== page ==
Hardware industry comes under spotlight in China with the emergence of more and more smart wearables and the entrance of domestic Internet giants, like Baidu and Qihoo. Jiang Zhaoning, founder of appcessory solution provider Yeelink, recently shared his insights on the difference between Chinese and the US hardware entrepreneurial environment. We have it partly translated as below:

  • The most prominent difference between Chinese and foreign hardware entrepreneurial environment is that foreign hardware products are made for international market (mainly English-speaking world), while Chinese ones are focused on domestic market (mainly Chinese mainland market).
  • Here I compared the difference between Yeelink, a startup backed by a Chinese team, and Spark, a hardware platform developed by an American group.

1. Supply Chain/ Manufacturing
Chinese startups enjoy advantages in this aspect, because they have easy access to strings of large-scale IC factories and module makers in Shenzhen. But how to make the best use of this advantage is still a big problem, since most Chinese engineers, especially software engineers, are introvert science geeks and awkward speakers. On the other hand, their US counterparts are able to communicate with confidence, giving full play to their exploring spirit to push the project even though they are hindered by language obstacles.

2. Accelerator
There are many excellent US accelerators, which is a crucial factor for the development of startups. In addition to early-stage funding, accelerators also help startups to get quick access to follow-up capital. Founders or program directors of most US accelerators like Halxr8r, 500Startup and YY are entrepreneurs who have rich technological and industrial experiences, or founders of some well-known companies. Their experiences can broaden the vision of startup companies and help them to get connected with outstanding industry practitioners. There are few accelerators in China and I doubt if there were any ones dedicated to hardware sector.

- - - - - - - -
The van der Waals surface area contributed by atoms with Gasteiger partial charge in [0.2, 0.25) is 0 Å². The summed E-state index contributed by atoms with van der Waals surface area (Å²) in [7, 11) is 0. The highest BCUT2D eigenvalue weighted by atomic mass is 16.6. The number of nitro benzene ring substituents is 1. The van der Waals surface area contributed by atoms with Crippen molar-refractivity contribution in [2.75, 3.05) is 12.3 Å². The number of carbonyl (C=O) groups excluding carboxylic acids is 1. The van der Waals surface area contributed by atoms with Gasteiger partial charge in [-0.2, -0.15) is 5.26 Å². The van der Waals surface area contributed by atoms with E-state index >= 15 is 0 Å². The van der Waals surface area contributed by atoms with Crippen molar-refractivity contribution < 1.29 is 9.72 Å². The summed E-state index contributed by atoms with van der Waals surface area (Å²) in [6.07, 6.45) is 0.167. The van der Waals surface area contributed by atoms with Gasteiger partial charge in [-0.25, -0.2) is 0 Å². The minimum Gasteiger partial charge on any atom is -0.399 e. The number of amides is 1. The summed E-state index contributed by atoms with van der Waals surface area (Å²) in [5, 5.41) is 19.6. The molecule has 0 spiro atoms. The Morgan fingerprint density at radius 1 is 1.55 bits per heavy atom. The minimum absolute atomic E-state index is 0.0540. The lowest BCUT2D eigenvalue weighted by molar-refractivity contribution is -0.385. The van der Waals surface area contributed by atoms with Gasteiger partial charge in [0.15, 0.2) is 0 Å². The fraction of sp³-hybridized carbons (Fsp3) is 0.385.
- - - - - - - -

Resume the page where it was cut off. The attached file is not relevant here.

3. Fund Raising
There are plenty of channels for US startups to secure early-stage funds: 1) Crowdsource fundraising platforms like Kickstarter (most of well-prepared projects booked more than $100,000 of initial capital), 2) Accelerators: Haxlr8r, an accelerator program for hardware-based startups around the world, usually grants $300,000 to $500,000 seed funding to each project, 3) Angel Investors: Both veteran and amateur investors are quite active on various platforms, such as Angellist.

4. Seed User
Compared with US seed users, their Chinese counterparts are not only few in number but low in consumption abilities. Moreover, US seed users often provide professional suggestions to research teams.

5. PR/Marketing/Branding
Chinese and US groups have different advantages in this aspect. American people who play with DV since childhood are quite experienced in facing media. Xu Xiaoping, a well-respected angel investor and founder of early-stage investment fund ZhenFund, said that each startup team should have one music professional, because he will inspire the whole team while other members are overwhelmed by technical problems. CTO of SparkDevices got a doctoral degree in music composition and its CEO is a state TOP 10 finalist in America’s Got Talent.

6. Pricing/Position
Pricing strategy for Chinese startups is more flexible, but US teams cannot slash prices due to various reasons.

7. Distribution/Channel
Although domestic OEM market is huge, it is difficult to scale up the business without homegrown brands. It is interesting to note that almost all of US teams developed their own brands. 

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Emma Lee

Emma Lee (Li Xin) was TechNode's e-commerce and new retail reporter until June 2022, when she moved to Sixth Tone to cover technology and consumption. Get in touch with her via or Twitter.

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